Materials and methods

Antibodies and peg–G-CSF

mAb TA99 (mouse IgG2a), which is directed against the gp75 antigen, was purified from hybridoma HB-8704 (American Type Culture Collection, Manassas, VA) by protein A Sepharose chromatography (Amersham, Uppsala, Sweden). mAb 17-1A (mIgG2a), used as an isotype control, was kindly provided by Dr T. Valerius (Erlangen, Germany). mAb 520C9 (mIgG1, directed against the proto-oncogene product HER-2/neu) was obtained from Medarex (Annandale, NJ). mAb GR-1 (PharMingen, San Diego, CA) and F4/80 (Serotec, Oxford, United Kingdom) were used in immunohistochemistry to examine neutrophil and monocyte/macrophage infiltration, respectively. Human recombinant polyethylene-glycol granulocyte colony-stimulating factor (peg–G-CSF) was kindly provided by Dr J. Andresen (Amgen, Thousand Oaks, CA). Covalent attachment of polyethylene-glycol (peg) to G-CSF extends its half-life.28 Previous work indicated peg–G-CSF to exhibit similar in vivo biologic effects as uncoupled G-CSF.29

Tumor cell lines and gp75 expression

The B16F10 mouse melanoma cell line of C57Bl/6 origin was from NCI (Frederick, MD). Cells were grown in RPMI 1640 medium (Gibco BRL, Grand Island, NY) supplemented with 10% heat-inactivated fetal calf serum (FCS), penicillin (50 IU/mL), and streptomycin (50 μg/mL). B16F10 cells were detached with 0.02 mM EDTA (ethylenediaminetetraacetic acid) in phosphate-buffered saline (PBS), and washed twice with PBS. Gp75 expression was determined by incubating B16F10 cells with mAb TA99 (25 μg/mL) at 4°C for 30 minutes, followed by staining with fluorescein isothiocyanate (FITC)–labeled F(ab′)2 fragments of goat anti–mouse immunoglobulin G (IgG) (Protos, San Franscisco, CA). Total gp75 expression in B16F10 cells was assayed upon permeabilization with methanol/acetone (1:1) at 4°C for 15 minutes. In addition, B16F10 cells were incubated with control mIgG2a (17-1A) and FITC-labeled goat anti–mouse IgG. FITC-fluorescence intensities were analyzed on a FACScan flow cytometer (Becton Dickinson, San Jose, CA). SK-BR-3 (human breast carcinoma) cells (ATCC, HTB-30) were used as controls in ADCC experiments.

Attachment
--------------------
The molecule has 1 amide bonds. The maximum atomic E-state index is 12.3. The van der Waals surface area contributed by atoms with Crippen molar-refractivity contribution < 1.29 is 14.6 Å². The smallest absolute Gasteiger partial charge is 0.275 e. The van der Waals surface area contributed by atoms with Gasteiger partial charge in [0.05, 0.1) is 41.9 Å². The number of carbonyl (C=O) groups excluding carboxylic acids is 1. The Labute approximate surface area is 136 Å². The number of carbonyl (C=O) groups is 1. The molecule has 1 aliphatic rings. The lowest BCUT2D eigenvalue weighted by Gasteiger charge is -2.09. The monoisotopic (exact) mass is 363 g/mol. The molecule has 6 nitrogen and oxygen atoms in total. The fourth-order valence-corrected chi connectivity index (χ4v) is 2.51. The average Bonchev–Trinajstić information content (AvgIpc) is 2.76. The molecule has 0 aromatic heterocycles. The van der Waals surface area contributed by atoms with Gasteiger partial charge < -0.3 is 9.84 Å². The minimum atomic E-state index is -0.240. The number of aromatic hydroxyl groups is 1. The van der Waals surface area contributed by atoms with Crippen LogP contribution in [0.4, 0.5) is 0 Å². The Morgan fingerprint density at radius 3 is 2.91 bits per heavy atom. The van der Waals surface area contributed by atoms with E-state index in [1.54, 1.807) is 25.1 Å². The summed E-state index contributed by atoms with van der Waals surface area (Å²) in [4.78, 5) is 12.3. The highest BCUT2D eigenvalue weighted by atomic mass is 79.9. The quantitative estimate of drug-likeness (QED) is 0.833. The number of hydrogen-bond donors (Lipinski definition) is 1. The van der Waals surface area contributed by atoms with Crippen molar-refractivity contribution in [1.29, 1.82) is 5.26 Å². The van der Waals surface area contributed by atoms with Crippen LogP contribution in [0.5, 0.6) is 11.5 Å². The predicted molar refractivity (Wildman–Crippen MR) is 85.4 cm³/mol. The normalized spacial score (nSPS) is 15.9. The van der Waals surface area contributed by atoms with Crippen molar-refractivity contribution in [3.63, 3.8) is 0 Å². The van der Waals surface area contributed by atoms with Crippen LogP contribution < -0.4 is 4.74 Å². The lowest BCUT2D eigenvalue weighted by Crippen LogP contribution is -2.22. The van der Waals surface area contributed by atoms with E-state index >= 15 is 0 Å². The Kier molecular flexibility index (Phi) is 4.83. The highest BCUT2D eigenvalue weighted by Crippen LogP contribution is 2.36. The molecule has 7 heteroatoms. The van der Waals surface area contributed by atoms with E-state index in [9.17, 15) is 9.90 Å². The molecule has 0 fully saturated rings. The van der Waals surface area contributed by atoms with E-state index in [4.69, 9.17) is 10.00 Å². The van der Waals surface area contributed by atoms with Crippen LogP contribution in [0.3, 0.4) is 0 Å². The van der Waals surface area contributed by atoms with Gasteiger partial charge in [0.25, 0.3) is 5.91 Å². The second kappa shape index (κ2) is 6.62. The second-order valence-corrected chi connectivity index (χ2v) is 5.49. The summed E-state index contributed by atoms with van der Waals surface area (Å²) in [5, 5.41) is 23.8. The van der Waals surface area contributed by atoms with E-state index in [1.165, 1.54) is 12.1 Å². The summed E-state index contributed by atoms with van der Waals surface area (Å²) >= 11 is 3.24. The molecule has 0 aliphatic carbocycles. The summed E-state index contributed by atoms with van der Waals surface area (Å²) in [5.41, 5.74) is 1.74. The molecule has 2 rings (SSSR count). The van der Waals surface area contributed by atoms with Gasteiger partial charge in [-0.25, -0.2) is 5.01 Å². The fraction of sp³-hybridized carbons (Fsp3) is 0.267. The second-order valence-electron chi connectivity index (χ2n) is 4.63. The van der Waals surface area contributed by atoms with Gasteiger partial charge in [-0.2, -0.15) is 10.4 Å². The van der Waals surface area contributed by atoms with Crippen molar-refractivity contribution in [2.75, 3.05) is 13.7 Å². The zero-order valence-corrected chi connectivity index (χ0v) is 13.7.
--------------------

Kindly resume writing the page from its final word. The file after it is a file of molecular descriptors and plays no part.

ADCC assay

To increase circulating effector cells, mice were injected subcutaneously with 15 μg peg–G-CSF, and blood was collected from the retro-orbital plexus 3 days later. Erythrocytes were removed by hypotonic lysis, followed by washing remaining leukocytes 3 times with RPMI 1640 medium with 10% FCS. Cell viability determined by trypan blue exclusion was always more than 95%. Fluorescence activated cell sorting (FACS) analyses revealed leukocytes to consist of, approximately, 55% neutrophils, 40% lymphocytes, 3% monocytes, and 1% eosinophils. The capacity of leukocytes to lyse tumor cells was evaluated in 51Chromium (51Cr) release assays.30 Briefly, 51Cr-labeled B16F10 or SK-BR-3 cells were plated in round-bottom 96-well plates (5 × 103 cells/well) in RPMI 1640 medium with 10% FCS. Isolated mouse leukocytes were added in the absence or presence of mAb TA99 (concentrations ranging from 1 μg/mL-100 μg/mL) or 2 μg/mL mAb 520C9, giving different effector-to-target ratios, and incubated for 4 hours at 37°C, after which 51Cr release was measured in supernatants.


C57BL/6 wild-type (WT) mice were purchased from Harlan (Horst, The Netherlands). CD11b-deficient mice (Mac-1−/−), in the C57BL/6 background, were kindly provided by Dr T. N. Mayadas (Harvard Medical School, Boston, MA).25 27 31 Experiments were performed with 8- to 12-week-old female and male mice. Mice were maintained at the Central Laboratory Animal Institute (Utrecht University) and experiments were approved by the Utrecht University animal ethics committee.

Melanoma model